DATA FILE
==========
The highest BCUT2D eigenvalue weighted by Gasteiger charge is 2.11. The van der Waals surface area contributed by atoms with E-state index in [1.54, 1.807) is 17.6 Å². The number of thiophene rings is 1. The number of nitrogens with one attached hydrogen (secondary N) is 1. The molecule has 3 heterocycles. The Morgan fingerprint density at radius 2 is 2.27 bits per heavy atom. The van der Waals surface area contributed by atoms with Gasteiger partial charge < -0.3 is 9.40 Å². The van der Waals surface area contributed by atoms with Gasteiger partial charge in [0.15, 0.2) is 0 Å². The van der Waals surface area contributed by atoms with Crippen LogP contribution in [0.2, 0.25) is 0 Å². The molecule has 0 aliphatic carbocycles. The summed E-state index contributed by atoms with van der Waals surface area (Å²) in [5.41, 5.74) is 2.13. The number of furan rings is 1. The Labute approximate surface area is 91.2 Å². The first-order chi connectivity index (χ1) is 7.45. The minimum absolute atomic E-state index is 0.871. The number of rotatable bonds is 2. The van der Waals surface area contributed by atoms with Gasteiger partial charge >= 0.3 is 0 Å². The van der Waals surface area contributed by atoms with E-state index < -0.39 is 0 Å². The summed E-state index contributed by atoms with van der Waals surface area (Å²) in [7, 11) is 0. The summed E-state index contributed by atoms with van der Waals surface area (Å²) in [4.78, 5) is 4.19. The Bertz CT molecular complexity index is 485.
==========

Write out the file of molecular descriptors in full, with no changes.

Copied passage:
The highest BCUT2D eigenvalue weighted by Gasteiger charge is 2.11. The van der Waals surface area contributed by atoms with E-state index in [1.54, 1.807) is 17.6 Å². The number of thiophene rings is 1. The number of nitrogens with one attached hydrogen (secondary N) is 1. The molecule has 3 heterocycles. The Morgan fingerprint density at radius 2 is 2.27 bits per heavy atom. The van der Waals surface area contributed by atoms with Gasteiger partial charge < -0.3 is 9.40 Å². The van der Waals surface area contributed by atoms with Gasteiger partial charge in [0.15, 0.2) is 0 Å². The van der Waals surface area contributed by atoms with Crippen LogP contribution in [0.2, 0.25) is 0 Å². The molecule has 0 aliphatic carbocycles. The summed E-state index contributed by atoms with van der Waals surface area (Å²) in [5.41, 5.74) is 2.13. The number of furan rings is 1. The Labute approximate surface area is 91.2 Å². The first-order chi connectivity index (χ1) is 7.45. The minimum absolute atomic E-state index is 0.871. The number of rotatable bonds is 2. The van der Waals surface area contributed by atoms with Gasteiger partial charge >= 0.3 is 0 Å². The van der Waals surface area contributed by atoms with E-state index < -0.39 is 0 Å². The summed E-state index contributed by atoms with van der Waals surface area (Å²) in [7, 11) is 0. The summed E-state index contributed by atoms with van der Waals surface area (Å²) in [4.78, 5) is 4.19. The Bertz CT molecular complexity index is 485.